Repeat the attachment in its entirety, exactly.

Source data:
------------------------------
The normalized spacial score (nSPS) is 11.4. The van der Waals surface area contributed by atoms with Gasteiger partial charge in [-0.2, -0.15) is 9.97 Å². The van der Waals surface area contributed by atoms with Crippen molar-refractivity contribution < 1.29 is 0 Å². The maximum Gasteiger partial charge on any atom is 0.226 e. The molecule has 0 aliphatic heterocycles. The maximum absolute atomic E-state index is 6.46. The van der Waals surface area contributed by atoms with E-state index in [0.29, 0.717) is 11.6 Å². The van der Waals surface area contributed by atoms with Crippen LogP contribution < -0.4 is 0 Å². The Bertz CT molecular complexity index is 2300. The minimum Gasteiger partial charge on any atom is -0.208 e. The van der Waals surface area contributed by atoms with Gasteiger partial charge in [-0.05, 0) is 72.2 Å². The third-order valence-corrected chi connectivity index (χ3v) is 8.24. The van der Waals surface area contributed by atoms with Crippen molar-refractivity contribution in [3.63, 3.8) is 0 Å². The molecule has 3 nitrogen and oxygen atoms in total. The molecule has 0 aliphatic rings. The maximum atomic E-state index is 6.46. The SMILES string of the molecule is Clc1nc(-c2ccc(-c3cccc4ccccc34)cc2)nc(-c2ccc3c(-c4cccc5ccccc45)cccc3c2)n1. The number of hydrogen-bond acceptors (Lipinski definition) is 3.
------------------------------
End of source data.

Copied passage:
The normalized spacial score (nSPS) is 11.4. The van der Waals surface area contributed by atoms with Gasteiger partial charge in [-0.2, -0.15) is 9.97 Å². The van der Waals surface area contributed by atoms with Crippen molar-refractivity contribution < 1.29 is 0 Å². The maximum Gasteiger partial charge on any atom is 0.226 e. The molecule has 0 aliphatic heterocycles. The maximum absolute atomic E-state index is 6.46. The van der Waals surface area contributed by atoms with E-state index in [0.29, 0.717) is 11.6 Å². The van der Waals surface area contributed by atoms with Crippen LogP contribution < -0.4 is 0 Å². The Bertz CT molecular complexity index is 2300. The minimum Gasteiger partial charge on any atom is -0.208 e. The van der Waals surface area contributed by atoms with Gasteiger partial charge in [-0.05, 0) is 72.2 Å². The third-order valence-corrected chi connectivity index (χ3v) is 8.24. The van der Waals surface area contributed by atoms with Crippen molar-refractivity contribution in [3.63, 3.8) is 0 Å². The molecule has 3 nitrogen and oxygen atoms in total. The molecule has 0 aliphatic rings. The maximum atomic E-state index is 6.46. The SMILES string of the molecule is Clc1nc(-c2ccc(-c3cccc4ccccc34)cc2)nc(-c2ccc3c(-c4cccc5ccccc45)cccc3c2)n1. The number of hydrogen-bond acceptors (Lipinski definition) is 3.